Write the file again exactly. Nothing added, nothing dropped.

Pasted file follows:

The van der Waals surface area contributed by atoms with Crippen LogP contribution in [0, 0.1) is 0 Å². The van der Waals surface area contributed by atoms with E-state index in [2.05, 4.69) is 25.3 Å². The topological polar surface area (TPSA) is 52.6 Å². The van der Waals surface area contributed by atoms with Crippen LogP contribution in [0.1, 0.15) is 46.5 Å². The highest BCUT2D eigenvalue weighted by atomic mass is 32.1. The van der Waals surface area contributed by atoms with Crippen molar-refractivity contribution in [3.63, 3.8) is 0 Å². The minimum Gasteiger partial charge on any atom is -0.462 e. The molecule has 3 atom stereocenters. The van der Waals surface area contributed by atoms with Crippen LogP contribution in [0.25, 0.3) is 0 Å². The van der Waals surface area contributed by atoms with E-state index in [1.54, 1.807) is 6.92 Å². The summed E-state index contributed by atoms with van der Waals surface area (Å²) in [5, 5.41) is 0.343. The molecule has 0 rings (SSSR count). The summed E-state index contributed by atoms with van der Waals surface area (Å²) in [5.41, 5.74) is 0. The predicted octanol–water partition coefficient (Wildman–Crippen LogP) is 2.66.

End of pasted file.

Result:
The van der Waals surface area contributed by atoms with Crippen LogP contribution in [0, 0.1) is 0 Å². The van der Waals surface area contributed by atoms with E-state index in [2.05, 4.69) is 25.3 Å². The topological polar surface area (TPSA) is 52.6 Å². The van der Waals surface area contributed by atoms with Crippen LogP contribution in [0.1, 0.15) is 46.5 Å². The highest BCUT2D eigenvalue weighted by atomic mass is 32.1. The van der Waals surface area contributed by atoms with Crippen molar-refractivity contribution in [3.63, 3.8) is 0 Å². The minimum Gasteiger partial charge on any atom is -0.462 e. The molecule has 3 atom stereocenters. The van der Waals surface area contributed by atoms with Crippen LogP contribution in [0.25, 0.3) is 0 Å². The van der Waals surface area contributed by atoms with E-state index in [1.54, 1.807) is 6.92 Å². The summed E-state index contributed by atoms with van der Waals surface area (Å²) in [5, 5.41) is 0.343. The molecule has 0 rings (SSSR count). The summed E-state index contributed by atoms with van der Waals surface area (Å²) in [5.41, 5.74) is 0. The predicted octanol–water partition coefficient (Wildman–Crippen LogP) is 2.66.